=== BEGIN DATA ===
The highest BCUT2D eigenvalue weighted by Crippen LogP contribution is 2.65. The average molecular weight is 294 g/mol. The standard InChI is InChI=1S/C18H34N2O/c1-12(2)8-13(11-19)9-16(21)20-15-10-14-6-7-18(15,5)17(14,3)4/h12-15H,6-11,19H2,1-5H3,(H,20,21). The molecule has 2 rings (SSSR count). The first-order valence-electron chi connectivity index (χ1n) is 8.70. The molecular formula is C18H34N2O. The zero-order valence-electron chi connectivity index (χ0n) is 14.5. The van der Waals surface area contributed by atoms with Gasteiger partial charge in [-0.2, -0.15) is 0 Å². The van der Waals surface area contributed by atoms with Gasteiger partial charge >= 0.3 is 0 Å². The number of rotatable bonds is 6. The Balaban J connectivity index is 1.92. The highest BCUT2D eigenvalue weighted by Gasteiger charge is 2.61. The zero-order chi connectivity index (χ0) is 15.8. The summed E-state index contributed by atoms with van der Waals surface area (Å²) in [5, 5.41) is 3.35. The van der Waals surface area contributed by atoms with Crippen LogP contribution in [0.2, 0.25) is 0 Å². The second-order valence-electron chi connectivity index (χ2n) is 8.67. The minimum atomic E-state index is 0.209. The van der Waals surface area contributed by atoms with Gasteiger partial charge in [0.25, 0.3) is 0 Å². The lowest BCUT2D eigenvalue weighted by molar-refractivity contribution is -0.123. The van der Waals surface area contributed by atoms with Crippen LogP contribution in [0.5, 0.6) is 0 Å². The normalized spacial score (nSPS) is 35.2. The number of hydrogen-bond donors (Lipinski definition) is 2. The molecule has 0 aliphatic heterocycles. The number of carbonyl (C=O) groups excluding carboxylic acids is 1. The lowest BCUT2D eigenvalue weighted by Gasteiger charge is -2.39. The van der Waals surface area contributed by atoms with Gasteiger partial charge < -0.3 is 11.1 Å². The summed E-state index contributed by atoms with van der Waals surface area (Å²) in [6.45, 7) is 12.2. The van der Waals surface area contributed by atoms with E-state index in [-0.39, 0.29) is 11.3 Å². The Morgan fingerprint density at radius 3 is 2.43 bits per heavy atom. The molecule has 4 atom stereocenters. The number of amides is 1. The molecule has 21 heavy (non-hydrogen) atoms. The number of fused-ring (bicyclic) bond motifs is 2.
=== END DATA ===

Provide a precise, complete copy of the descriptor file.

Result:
The highest BCUT2D eigenvalue weighted by Crippen LogP contribution is 2.65. The average molecular weight is 294 g/mol. The standard InChI is InChI=1S/C18H34N2O/c1-12(2)8-13(11-19)9-16(21)20-15-10-14-6-7-18(15,5)17(14,3)4/h12-15H,6-11,19H2,1-5H3,(H,20,21). The molecule has 2 rings (SSSR count). The first-order valence-electron chi connectivity index (χ1n) is 8.70. The molecular formula is C18H34N2O. The zero-order valence-electron chi connectivity index (χ0n) is 14.5. The van der Waals surface area contributed by atoms with Gasteiger partial charge in [-0.2, -0.15) is 0 Å². The van der Waals surface area contributed by atoms with Gasteiger partial charge >= 0.3 is 0 Å². The number of rotatable bonds is 6. The Balaban J connectivity index is 1.92. The highest BCUT2D eigenvalue weighted by Gasteiger charge is 2.61. The zero-order chi connectivity index (χ0) is 15.8. The summed E-state index contributed by atoms with van der Waals surface area (Å²) in [5, 5.41) is 3.35. The van der Waals surface area contributed by atoms with Crippen LogP contribution in [0.2, 0.25) is 0 Å². The second-order valence-electron chi connectivity index (χ2n) is 8.67. The minimum atomic E-state index is 0.209. The van der Waals surface area contributed by atoms with Gasteiger partial charge in [0.25, 0.3) is 0 Å². The lowest BCUT2D eigenvalue weighted by molar-refractivity contribution is -0.123. The van der Waals surface area contributed by atoms with Crippen LogP contribution in [0.5, 0.6) is 0 Å². The normalized spacial score (nSPS) is 35.2. The number of hydrogen-bond donors (Lipinski definition) is 2. The molecule has 0 aliphatic heterocycles. The number of carbonyl (C=O) groups excluding carboxylic acids is 1. The lowest BCUT2D eigenvalue weighted by Gasteiger charge is -2.39. The van der Waals surface area contributed by atoms with Gasteiger partial charge < -0.3 is 11.1 Å². The summed E-state index contributed by atoms with van der Waals surface area (Å²) in [6.45, 7) is 12.2. The van der Waals surface area contributed by atoms with E-state index in [-0.39, 0.29) is 11.3 Å². The Morgan fingerprint density at radius 3 is 2.43 bits per heavy atom. The molecule has 4 atom stereocenters. The number of amides is 1. The molecule has 21 heavy (non-hydrogen) atoms. The number of fused-ring (bicyclic) bond motifs is 2.